Lent, Day 30 — Two Gates

Jesus’s Manifesto: The Sermon on the Mount
Two Gates

Go in through the narrow gate. The gate that leads to destruction is broad and the road wide, so many people enter through it. But the gate that leads to life is narrow and the road difficult, so few people find it. (Matthew 7:7-12, CEB)

  1. I grew up in the Southeast United States, so when I hear the word “gate,” I don’t think about a walled city. I think of a gate in a fence around a pasture. This is another place where it’s interesting to compare metaphors in Matthew and John (“Y’all are the light of the world” vs. “I am the light of the world”). The gate shows up in John as well, and in that context it is a pasture gate: “I am the gate of the sheep” (John 10:7).
  2. Here, though, it’s clearly a city gate. The photo above is a tripartite city gate from Gerash, in Jordan. In Jesus’s day, any self-respecting city had a triple gate like this. The big gate was usually kept closed except on special days and for special people. Bigwigs would come in through the big gate in processionals. Everybody else would enter and exit through the small ones, because they were easier to guard.
  3. Incidentally, this is the image I think of when I read about the New Jerusalem in the last book of Revelation: “Its gates will never be shut by day, and there will be no night there” (Revelation 21:25).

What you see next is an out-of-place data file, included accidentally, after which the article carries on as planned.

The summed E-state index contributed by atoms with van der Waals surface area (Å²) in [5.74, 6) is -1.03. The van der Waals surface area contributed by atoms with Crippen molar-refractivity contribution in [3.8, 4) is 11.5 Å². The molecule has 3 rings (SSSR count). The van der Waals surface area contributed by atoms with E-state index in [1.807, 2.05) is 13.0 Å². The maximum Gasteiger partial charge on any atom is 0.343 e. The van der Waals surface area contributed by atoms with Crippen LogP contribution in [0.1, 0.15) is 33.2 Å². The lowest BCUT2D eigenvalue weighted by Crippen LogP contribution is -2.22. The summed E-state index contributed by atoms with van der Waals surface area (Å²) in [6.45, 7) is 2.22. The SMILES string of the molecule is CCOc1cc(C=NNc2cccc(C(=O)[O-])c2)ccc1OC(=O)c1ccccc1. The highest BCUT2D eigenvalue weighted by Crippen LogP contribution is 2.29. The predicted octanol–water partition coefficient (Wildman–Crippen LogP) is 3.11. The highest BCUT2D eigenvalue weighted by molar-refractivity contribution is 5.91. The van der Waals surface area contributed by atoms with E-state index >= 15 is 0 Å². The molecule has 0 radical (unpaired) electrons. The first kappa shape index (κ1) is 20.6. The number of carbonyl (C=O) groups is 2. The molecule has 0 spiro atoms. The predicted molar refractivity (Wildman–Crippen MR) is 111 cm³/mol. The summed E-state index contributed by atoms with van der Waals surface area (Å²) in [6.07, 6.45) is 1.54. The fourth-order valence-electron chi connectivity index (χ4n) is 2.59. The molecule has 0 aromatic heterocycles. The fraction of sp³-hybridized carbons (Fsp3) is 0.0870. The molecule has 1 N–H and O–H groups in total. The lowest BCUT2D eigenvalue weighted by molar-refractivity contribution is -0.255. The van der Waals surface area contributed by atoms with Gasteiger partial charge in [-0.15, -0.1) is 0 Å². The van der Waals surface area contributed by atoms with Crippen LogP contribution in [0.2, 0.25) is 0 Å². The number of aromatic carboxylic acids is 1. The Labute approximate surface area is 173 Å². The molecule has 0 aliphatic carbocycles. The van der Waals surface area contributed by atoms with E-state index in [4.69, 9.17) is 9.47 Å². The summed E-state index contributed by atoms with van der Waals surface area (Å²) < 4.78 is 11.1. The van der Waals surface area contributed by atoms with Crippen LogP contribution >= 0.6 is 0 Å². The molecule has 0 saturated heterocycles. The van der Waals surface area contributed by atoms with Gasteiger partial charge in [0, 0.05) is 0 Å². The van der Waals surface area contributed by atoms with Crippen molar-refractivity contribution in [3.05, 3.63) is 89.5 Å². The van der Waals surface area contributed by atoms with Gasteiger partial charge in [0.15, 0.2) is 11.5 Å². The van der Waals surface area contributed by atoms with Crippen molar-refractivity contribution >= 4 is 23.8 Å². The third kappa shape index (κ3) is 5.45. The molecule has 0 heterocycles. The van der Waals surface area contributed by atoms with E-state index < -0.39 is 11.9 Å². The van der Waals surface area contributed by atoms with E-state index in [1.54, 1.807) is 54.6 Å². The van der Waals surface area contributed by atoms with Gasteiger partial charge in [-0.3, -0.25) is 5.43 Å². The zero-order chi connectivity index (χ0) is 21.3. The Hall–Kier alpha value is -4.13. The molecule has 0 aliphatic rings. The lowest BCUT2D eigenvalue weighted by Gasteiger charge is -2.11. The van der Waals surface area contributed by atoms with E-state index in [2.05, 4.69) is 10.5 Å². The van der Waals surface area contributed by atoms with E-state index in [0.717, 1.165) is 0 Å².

4. I think Jesus is restating part of his thesis that has moved this whole sermon: “Don’t think I’m throwing out the Bible; I’m fulfilling it. I’m not lowering the bar; I’m raising it.”
  5. He has just said not to judge, that God will fulfill the quest for salvation and enlightenment for each of us who is seeking. He has said that love summarizes all of the law and the prophets. BUT — he wants us to understand — that doesn’t mean a casual approach to ethics. It is actually much harder to do the internal work of avoiding anger, not just murder; of avoiding greed and worry about tomorrow, not just hoarding.
  6. Given the photograph above, I think another way to read this choice between two gates is this: “Everyone is trying to be a bigwig, to go in through the exclusive and important gate. I’m asking you to go find the narrow, uncelebrated gate. People think the bigwig gate is exclusive, but just about everyone buys into that system, and look what it’s doing to the world. The way to true humility and authenticity is much rarer, and that’s what I’m asking of my followers.”
  7. When you read it this way, it not only sounds less moralistic, it is more consistent with what Jesus said way back in chapter 5: “Your righteousness must exceed that of the religious leaders.” These two statements are like bookends around Jesus’s instructions to his followers.
  8. When I read chapter 6 and the first half of chapter 7 together, I realize an important truth: Performing for the approval of others and judging others are two sides of the same coin. And without either of those, there’s just not much left of conventional religion.
  9. Compare this to what the Katha Upanishad says about enlightenment: “Sharp, like a razor’s edge, the sages say, is the path; difficult to traverse” (1:14).
  10. This ends the central section of the Sermon on the Mount, which is what I call “The ethical core”—how Jesus’s followers should think and act. We’ll summarize tomorrow, and then turn to the concluding material.